Everything we think and everything we choose to do alters our brain and fundamentally changes who we are, a process that continues until the end of our lives. Few people think of the brain as being susceptible to change in its actual structure, but in fact we can preselect the kind of brain we will have by continually exposing ourselves to rich and varied life experiences. Unlike other organs that eventually wear out with repeated and sustained use, the brain actually improves the more we challenge it.
Think of Restak as a personal trainer for your brain - he will help you assess your mental strengths and weaknesses, and set you to thinking about the world and the people around you in a new light, providing you with improved and varied skills and capabilities. From interacting with colleagues to recognizing your own psychological makeup, from understanding the way you see something to why you're looking at it in the first place, from explaining the cause of panic attacks to warding off performance anxiety, this book will tell you the whys and hows of the brain's workings.
Packed with practical advice and fascinating examples drawn from history, literature, and science, Mozart's Brain and the Fighter Pilot provides 28 informative and realistic steps that we can all take to improve our brainpower.
Mozart's Brain and the Fighter Pilot is also available in print from Harmony Books.
Executive Producer: Orli Moscowitz
Producer: David Rapkin
Lightly adapted for the audio format
Original jacket design: Whitney Cookman
Portrait of Mozart: Erich Lessing/ Art Resource, NY
©2001 Richard M. Restak, M.D.
(P)2002 Random House, Inc.
"Think of Mozart's Brain as an exercise video for one's mental faculties." (Booklist)
I really enjoyed this title. It's written in an entertaining way with very useful and enjoyable excercises. All the info is well grounded in the latest brain science so it will be effective.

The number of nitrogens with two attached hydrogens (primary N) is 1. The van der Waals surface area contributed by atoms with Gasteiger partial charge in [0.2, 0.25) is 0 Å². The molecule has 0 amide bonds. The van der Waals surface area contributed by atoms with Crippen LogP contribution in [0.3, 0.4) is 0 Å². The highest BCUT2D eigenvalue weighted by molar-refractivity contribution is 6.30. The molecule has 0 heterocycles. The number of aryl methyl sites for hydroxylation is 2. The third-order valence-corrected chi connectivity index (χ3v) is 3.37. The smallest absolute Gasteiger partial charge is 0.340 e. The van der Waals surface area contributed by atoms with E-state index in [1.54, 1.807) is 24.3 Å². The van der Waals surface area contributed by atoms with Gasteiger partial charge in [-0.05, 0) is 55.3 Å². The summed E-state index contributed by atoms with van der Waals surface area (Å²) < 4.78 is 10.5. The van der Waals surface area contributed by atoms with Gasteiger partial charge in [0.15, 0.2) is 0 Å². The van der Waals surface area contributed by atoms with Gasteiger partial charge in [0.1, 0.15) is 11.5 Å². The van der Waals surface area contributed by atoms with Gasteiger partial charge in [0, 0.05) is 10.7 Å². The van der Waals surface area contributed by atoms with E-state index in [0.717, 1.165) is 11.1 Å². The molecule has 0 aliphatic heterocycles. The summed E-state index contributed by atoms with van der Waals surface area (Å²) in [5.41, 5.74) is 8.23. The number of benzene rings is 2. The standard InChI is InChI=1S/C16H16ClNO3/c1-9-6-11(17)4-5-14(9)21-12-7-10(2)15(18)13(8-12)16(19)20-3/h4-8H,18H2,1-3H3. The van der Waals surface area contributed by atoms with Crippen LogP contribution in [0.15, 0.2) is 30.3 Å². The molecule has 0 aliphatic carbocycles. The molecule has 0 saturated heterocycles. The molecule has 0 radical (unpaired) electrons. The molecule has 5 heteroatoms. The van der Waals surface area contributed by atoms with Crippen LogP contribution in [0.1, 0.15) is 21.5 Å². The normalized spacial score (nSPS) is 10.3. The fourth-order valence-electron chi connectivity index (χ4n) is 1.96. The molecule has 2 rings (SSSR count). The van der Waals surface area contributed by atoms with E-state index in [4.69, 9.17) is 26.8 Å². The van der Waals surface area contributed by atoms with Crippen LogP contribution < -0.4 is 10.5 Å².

This book is long and boring with few take home messages. I would not recommend it.
The title sounded interesting, but even if you crank up your iPod to 'Faster' playback mode it still comes across as slow-paced and largely dull. If the opening chapters don't put you off (they cover, in excruciating depth, all you didn't ever want to know about the biology of your brain), then the smack-in-the-face obvious 'tips' presented later certainly will. If you're looking for a book to challenge and surprise you, try 'Blink' or 'Freakonomics'. The only reason I'm keeping this thing on my iPod is because it's a dead-cert I will fall asleep while the author drones on about how many books he's written.
"Brain exercises for you"
Yes it is a grab bag of many ideas that are how to get the most out of your brain. However, unlike many self help books, Dr Restak's suggestions are all based on scientific study of the brain and his personal practice. I personally tried some. They seem to work for me.
I subtracted one star because he provides MANY ideas on how to get your brain maximized but not how to get most or all his ideas into practice. I was overwhelmed with his MANY ideas and did not know how to get MOST into practice in my life. I had to develop my own plan of attack for getting some if not many of these great ideas incorporated in my life.
"Overall, it was excellent..."
I thought this was an excellent book. There was a lot of interesting material in it, and it provided a thought provoking look at how the brain works, how we can help the brain work at peak efficiency (i.e. get smarter), and suggestions of other books to read to learn more about the material.
The one major flaw that this book suffers from is that it is unabridged, and the narrator literally reads the exercises from the back of the chapters. This is great if you want to do the exercises to try to increase your brain's capacity to think, but it is annoying if you (like me) listen to the book while driving and just want to hear the author's thoughts on the inner workings of the brain. Audible doesn't provide convinient tract numbers to skip over the exercises either, so it becomes necessary to listen to them.